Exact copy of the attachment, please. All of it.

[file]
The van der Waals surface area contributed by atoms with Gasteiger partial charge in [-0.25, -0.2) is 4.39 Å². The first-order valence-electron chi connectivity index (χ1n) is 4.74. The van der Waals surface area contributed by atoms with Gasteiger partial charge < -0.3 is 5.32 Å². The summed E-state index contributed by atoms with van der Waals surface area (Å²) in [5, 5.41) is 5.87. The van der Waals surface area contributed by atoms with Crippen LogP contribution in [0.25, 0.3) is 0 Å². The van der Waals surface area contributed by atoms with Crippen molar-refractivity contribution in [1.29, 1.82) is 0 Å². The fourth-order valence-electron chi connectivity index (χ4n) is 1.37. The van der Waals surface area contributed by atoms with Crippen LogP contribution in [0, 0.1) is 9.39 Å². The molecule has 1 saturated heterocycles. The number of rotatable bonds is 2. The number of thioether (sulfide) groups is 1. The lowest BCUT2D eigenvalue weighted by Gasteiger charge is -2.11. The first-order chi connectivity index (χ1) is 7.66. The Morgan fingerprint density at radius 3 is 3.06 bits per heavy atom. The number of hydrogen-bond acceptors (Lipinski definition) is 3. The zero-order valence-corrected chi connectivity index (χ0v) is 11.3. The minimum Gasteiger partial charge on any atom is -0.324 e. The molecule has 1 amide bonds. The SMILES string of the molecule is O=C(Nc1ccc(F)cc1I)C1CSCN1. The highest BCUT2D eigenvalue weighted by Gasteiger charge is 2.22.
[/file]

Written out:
The van der Waals surface area contributed by atoms with Gasteiger partial charge in [-0.25, -0.2) is 4.39 Å². The first-order valence-electron chi connectivity index (χ1n) is 4.74. The van der Waals surface area contributed by atoms with Gasteiger partial charge < -0.3 is 5.32 Å². The summed E-state index contributed by atoms with van der Waals surface area (Å²) in [5, 5.41) is 5.87. The van der Waals surface area contributed by atoms with Crippen LogP contribution in [0.25, 0.3) is 0 Å². The van der Waals surface area contributed by atoms with Crippen molar-refractivity contribution in [1.29, 1.82) is 0 Å². The fourth-order valence-electron chi connectivity index (χ4n) is 1.37. The van der Waals surface area contributed by atoms with Crippen LogP contribution in [0, 0.1) is 9.39 Å². The molecule has 1 saturated heterocycles. The number of rotatable bonds is 2. The number of thioether (sulfide) groups is 1. The lowest BCUT2D eigenvalue weighted by Gasteiger charge is -2.11. The first-order chi connectivity index (χ1) is 7.66. The Morgan fingerprint density at radius 3 is 3.06 bits per heavy atom. The number of hydrogen-bond acceptors (Lipinski definition) is 3. The zero-order valence-corrected chi connectivity index (χ0v) is 11.3. The minimum Gasteiger partial charge on any atom is -0.324 e. The molecule has 1 amide bonds. The SMILES string of the molecule is O=C(Nc1ccc(F)cc1I)C1CSCN1. The highest BCUT2D eigenvalue weighted by Gasteiger charge is 2.22.